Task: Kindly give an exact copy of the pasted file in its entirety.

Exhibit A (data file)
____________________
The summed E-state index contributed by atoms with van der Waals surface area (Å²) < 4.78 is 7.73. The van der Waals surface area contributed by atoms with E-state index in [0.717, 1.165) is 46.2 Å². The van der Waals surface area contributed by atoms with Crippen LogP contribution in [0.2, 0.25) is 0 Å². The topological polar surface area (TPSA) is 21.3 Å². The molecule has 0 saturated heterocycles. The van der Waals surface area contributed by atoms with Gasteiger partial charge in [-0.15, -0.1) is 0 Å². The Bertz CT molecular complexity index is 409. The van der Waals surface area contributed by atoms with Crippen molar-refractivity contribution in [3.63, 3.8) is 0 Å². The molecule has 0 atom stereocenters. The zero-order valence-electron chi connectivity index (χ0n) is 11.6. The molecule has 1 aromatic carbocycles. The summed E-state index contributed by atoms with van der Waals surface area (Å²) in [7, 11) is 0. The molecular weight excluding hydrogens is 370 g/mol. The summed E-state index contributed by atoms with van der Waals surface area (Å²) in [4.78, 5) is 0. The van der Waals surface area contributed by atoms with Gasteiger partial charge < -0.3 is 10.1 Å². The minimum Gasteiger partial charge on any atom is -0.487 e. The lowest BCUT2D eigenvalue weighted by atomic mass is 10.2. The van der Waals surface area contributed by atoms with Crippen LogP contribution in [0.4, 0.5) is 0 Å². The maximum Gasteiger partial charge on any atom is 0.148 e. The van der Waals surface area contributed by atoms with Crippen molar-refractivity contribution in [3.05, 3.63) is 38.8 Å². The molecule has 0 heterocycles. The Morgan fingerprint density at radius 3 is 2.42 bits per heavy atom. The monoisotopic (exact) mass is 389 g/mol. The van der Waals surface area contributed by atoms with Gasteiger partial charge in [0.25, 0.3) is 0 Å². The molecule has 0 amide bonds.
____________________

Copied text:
The summed E-state index contributed by atoms with van der Waals surface area (Å²) < 4.78 is 7.73. The van der Waals surface area contributed by atoms with E-state index in [0.717, 1.165) is 46.2 Å². The van der Waals surface area contributed by atoms with Crippen LogP contribution in [0.2, 0.25) is 0 Å². The topological polar surface area (TPSA) is 21.3 Å². The molecule has 0 saturated heterocycles. The van der Waals surface area contributed by atoms with Gasteiger partial charge in [-0.15, -0.1) is 0 Å². The Bertz CT molecular complexity index is 409. The van der Waals surface area contributed by atoms with Crippen molar-refractivity contribution in [3.63, 3.8) is 0 Å². The molecule has 0 atom stereocenters. The zero-order valence-electron chi connectivity index (χ0n) is 11.6. The molecule has 1 aromatic carbocycles. The summed E-state index contributed by atoms with van der Waals surface area (Å²) in [7, 11) is 0. The molecular weight excluding hydrogens is 370 g/mol. The summed E-state index contributed by atoms with van der Waals surface area (Å²) in [4.78, 5) is 0. The van der Waals surface area contributed by atoms with Gasteiger partial charge < -0.3 is 10.1 Å². The minimum Gasteiger partial charge on any atom is -0.487 e. The lowest BCUT2D eigenvalue weighted by atomic mass is 10.2. The van der Waals surface area contributed by atoms with Crippen LogP contribution in [0.4, 0.5) is 0 Å². The maximum Gasteiger partial charge on any atom is 0.148 e. The van der Waals surface area contributed by atoms with Crippen molar-refractivity contribution in [3.05, 3.63) is 38.8 Å². The molecule has 0 heterocycles. The Morgan fingerprint density at radius 3 is 2.42 bits per heavy atom. The monoisotopic (exact) mass is 389 g/mol. The van der Waals surface area contributed by atoms with Gasteiger partial charge in [0.25, 0.3) is 0 Å². The molecule has 0 amide bonds.